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Comic Book Urban Legends Revealed #60

This is the sixtieth in a series of examinations of comic book urban legends and whether they are true or false. Click here for an archive of the previous fifty-nine.

This week is a special theme week. The theme is LEGION OF SUPERHEROES!

Let’s begin!

COMIC URBAN LEGEND: Right before becoming an X-Men, Nightcrawler was going to be a member of the Legion of Superheroes.


A lot has been made about Dave Cockrum bringing over characters he created as DC over to Marvel when he began working for Marvel regularly in 1974.

However, what’s interesting is that, while Nightcrawler may have originally meant to be a Legion of Superheroes member, right before Cockrum left DC, that was not going to be where Cockrum was going to use him. Instead, Cockrum had bigger plans for Nightcrawler, as a member of a brand new team set in the Legion universe called the Outsiders.


Here are a team of bad guys they presumably were going to fight, the Devastators.


Reader Derek sent me the info from Michael Grabois’ “Bits of Legionnaire Business!” Thanks, Derek!

COMIC URBAN LEGEND: Keith Giffen originally meant for the adult Legion and the Legionnaires to battle, with casualties being chosen randomly out of a hat.


Commenter Michael, of Legion Omnicon fame, managed to send in not one, but TWO Giffen Legion urban legends for this week! Not only that, but it was Michael’s website above that Derek sent to me! So all THREE urban legends are as a result of Michael’s work, which really isn’t THAT surprising, seeing as how it is a Legion theme week!

The first urban legend details what Keith Giffen originally had planned for the book had he not left the title.

Michael detailed it on a recent entry at the Legion Omnicron:

The story of what Keith Giffen was going to do with the Legion when the SW6 Batch came in is pretty far out. You might read this and not believe it, but it’s true. Giffen’s plan is known in Legion fandom as “The Hat Trick”, and it’s got nothing to do with hockey.


The name itself started either with the early mailing list [lsh-l] or on usenet’s Legion newsgroup, rec.arts.comics.dc.lsh. The earliest reference to the incident was in my 1995 San Diego Con report, posted to the newsgroup Aug. 9, 1995. In San Diego, a bunch of Legion fans got together to hang out. One of those fans was then-editor KC Carlson, who told us some interesting stories. The rest of this post is taken from my con report, Troy McNemar’s con report (not online), a Feb. 1999 AOL chat that Giffen attended, and Jef Peckham’s June 1999 Heroes Con report (not online).

According to KC Carlson, this was around the time when Giffen was debating on whether to stay with the Legion or not. KC was editor at the time.

Giffen described this time period in Legion history as “the one story I wish I could have finished up right.”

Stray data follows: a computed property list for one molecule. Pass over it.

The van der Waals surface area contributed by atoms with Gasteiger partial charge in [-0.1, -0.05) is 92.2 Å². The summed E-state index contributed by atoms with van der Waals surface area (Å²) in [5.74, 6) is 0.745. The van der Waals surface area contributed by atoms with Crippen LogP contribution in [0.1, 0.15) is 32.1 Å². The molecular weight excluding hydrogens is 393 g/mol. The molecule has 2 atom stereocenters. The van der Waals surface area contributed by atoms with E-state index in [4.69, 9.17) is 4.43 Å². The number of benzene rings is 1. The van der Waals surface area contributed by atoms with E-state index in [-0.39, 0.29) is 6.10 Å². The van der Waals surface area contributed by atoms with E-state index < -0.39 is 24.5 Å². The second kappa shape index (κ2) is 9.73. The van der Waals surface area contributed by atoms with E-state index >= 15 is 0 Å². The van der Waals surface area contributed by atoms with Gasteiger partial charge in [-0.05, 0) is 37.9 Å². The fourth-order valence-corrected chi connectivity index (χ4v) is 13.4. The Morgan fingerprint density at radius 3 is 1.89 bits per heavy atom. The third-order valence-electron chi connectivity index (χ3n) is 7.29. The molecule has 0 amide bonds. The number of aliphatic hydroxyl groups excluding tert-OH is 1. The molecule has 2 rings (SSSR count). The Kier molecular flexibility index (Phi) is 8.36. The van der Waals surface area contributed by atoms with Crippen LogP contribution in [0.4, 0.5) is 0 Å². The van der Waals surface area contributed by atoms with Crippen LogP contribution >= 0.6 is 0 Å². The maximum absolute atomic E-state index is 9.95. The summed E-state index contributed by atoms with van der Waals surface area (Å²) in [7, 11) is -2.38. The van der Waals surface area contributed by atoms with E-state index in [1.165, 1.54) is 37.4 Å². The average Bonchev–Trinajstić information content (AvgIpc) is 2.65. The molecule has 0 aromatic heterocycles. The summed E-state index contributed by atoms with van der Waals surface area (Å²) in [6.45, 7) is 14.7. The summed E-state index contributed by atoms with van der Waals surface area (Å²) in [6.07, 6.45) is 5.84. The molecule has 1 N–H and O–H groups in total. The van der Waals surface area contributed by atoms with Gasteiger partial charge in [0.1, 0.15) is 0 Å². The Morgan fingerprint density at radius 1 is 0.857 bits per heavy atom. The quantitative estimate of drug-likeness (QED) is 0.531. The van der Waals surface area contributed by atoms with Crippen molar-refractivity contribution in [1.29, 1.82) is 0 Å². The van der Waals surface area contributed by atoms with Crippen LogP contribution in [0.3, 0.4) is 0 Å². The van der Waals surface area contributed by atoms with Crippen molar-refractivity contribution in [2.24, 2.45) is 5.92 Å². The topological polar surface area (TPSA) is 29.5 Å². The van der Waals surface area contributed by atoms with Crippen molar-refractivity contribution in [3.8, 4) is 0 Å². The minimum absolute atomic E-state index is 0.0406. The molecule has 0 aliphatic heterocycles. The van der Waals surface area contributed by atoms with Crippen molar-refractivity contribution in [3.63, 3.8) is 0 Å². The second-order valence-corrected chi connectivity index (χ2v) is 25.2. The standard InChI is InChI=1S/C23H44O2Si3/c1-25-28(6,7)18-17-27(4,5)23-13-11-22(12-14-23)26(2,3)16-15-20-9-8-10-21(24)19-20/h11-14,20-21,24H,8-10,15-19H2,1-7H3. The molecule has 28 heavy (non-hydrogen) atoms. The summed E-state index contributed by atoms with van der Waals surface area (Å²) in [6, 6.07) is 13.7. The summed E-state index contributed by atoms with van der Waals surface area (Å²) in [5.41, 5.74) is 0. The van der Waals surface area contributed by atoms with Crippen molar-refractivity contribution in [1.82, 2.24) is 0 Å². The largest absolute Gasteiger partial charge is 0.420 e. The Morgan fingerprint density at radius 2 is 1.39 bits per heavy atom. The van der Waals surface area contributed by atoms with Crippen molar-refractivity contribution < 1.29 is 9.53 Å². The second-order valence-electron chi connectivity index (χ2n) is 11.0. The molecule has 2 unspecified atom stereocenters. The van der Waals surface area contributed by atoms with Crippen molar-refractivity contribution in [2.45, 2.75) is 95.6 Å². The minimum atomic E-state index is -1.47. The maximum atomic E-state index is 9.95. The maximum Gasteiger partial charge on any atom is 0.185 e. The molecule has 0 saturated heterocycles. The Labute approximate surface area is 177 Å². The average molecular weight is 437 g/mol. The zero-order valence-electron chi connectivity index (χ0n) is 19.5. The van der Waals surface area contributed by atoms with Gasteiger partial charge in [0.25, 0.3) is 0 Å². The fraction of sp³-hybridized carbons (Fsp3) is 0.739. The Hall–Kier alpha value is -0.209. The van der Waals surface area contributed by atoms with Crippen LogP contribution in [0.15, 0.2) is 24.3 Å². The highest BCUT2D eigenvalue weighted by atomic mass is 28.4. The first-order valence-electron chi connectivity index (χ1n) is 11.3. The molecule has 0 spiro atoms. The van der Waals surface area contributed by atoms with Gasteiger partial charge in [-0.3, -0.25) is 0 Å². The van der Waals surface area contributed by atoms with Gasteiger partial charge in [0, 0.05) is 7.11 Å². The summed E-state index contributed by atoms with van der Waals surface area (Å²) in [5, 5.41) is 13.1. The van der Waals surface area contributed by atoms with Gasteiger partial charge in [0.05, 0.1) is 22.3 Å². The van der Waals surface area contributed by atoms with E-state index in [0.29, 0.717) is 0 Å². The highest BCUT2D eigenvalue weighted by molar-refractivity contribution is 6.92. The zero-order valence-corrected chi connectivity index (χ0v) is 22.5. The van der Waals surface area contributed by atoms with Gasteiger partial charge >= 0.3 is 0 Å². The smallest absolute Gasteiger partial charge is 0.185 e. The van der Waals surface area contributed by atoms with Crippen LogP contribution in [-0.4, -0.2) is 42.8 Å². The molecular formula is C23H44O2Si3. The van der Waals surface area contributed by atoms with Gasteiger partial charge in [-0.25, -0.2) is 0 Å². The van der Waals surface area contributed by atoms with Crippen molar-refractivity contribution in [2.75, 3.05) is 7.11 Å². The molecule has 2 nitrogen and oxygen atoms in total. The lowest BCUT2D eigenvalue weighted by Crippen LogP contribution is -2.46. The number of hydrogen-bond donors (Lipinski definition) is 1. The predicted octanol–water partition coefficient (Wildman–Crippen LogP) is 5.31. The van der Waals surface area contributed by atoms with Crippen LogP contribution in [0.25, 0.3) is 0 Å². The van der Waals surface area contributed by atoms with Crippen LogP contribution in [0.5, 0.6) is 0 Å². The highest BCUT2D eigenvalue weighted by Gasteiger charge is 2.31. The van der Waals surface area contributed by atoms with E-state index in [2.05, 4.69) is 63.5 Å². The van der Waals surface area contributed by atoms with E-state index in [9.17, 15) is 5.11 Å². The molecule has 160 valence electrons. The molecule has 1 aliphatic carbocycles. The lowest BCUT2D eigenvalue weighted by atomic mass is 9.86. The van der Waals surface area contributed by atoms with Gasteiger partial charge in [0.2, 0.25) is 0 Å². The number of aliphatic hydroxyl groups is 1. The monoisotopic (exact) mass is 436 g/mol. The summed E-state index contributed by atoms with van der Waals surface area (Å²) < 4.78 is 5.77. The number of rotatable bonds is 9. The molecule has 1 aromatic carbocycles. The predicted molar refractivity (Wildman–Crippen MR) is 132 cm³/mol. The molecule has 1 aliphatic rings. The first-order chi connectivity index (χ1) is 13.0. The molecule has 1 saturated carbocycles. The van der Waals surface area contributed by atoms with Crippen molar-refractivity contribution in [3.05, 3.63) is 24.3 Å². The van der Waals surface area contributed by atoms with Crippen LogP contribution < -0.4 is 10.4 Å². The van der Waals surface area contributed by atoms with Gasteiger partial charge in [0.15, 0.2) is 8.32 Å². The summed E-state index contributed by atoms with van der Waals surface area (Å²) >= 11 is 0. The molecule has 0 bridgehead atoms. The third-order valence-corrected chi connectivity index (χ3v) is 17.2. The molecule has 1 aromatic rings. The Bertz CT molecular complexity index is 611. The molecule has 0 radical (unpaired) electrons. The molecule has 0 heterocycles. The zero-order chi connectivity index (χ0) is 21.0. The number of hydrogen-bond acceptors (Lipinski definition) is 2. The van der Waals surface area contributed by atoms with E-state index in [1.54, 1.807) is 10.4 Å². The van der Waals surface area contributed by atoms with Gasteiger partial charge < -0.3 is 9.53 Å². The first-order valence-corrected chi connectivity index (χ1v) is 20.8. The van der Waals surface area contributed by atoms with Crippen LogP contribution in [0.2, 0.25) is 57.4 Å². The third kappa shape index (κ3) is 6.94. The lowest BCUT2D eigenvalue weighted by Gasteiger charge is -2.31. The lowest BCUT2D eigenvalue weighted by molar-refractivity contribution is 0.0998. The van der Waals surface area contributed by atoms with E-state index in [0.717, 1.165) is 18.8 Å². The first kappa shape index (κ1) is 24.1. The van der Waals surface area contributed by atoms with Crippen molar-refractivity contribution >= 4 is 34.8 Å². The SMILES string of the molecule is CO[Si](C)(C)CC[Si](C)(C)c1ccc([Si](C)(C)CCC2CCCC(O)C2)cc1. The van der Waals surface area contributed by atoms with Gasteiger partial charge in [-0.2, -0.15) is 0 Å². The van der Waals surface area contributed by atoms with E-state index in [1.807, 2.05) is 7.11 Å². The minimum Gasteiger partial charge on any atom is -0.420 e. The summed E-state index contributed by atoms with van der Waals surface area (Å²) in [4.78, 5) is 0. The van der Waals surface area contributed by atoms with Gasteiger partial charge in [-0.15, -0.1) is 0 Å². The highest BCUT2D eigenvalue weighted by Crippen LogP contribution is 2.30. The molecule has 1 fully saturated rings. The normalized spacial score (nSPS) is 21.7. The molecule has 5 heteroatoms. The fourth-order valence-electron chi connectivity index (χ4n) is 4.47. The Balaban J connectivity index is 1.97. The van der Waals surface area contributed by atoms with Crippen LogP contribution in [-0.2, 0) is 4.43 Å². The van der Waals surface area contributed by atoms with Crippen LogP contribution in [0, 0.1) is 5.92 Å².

Stitched together from three different reports:

His plan was this: the SW6ers were the real Legionnaires, and the “adults” were clones created by the Dominators circa Adventure #348-349ish – so for the last 20 years or so, we had been reading the Legion of Cloned Super-Heroes. The adults’ secret programming would kick in and the two teams (kid SW6 and adult LSH) would have a “massive battle” to the death — with the victims chosen at random, their names literally pulled out of a hat by the writer(s). Then after it was all over, the two teams would make up, then the senior team would then leave United Planets space for the Vega System and call themselves THE OMEGA MEN in their own book.
KC at this point said, basically, “No way, this is not going to happen”, and that made up Giffen’s mind to leave the series.

Asked a few years later, according to Peckham’s Heroes Con report, Giffen corrected this version, saying he wasn’t going to have it where half would die and the rest join as one Legion.

He only planned that “some” would die, considerably less than half, perhaps 5 to 10, in the battle to free Earth from the Dominion. After that, the older Legionnaires were going to be given Earth and the defense of the UP headquarters, while the younger team were going to the edges of UP space and act as the last line of defense, in a new book to be called The Omega Men.

Story continues below


I know it doesn’t really matter, as the title rebooted soon after (and the Legionnaires solo book WAS pretty good), but I know I would have been interested in reading that story!


COMIC URBAN LEGEND: Keith Giffen managed to destroy the Earth in Legion of Superheroes due to nobody watching the book.


This one dovetailed out of a comment by Giffen quoted in the above report, where it is mentioned “As a side note, he [Giffen] said that he destroyed Earth as he left because “no one was watching.”


Johanna Draper-Carlson e-mailed Michael, with information her husband, former Legion editor, KC Carlson, had on the story, and it is a doozy.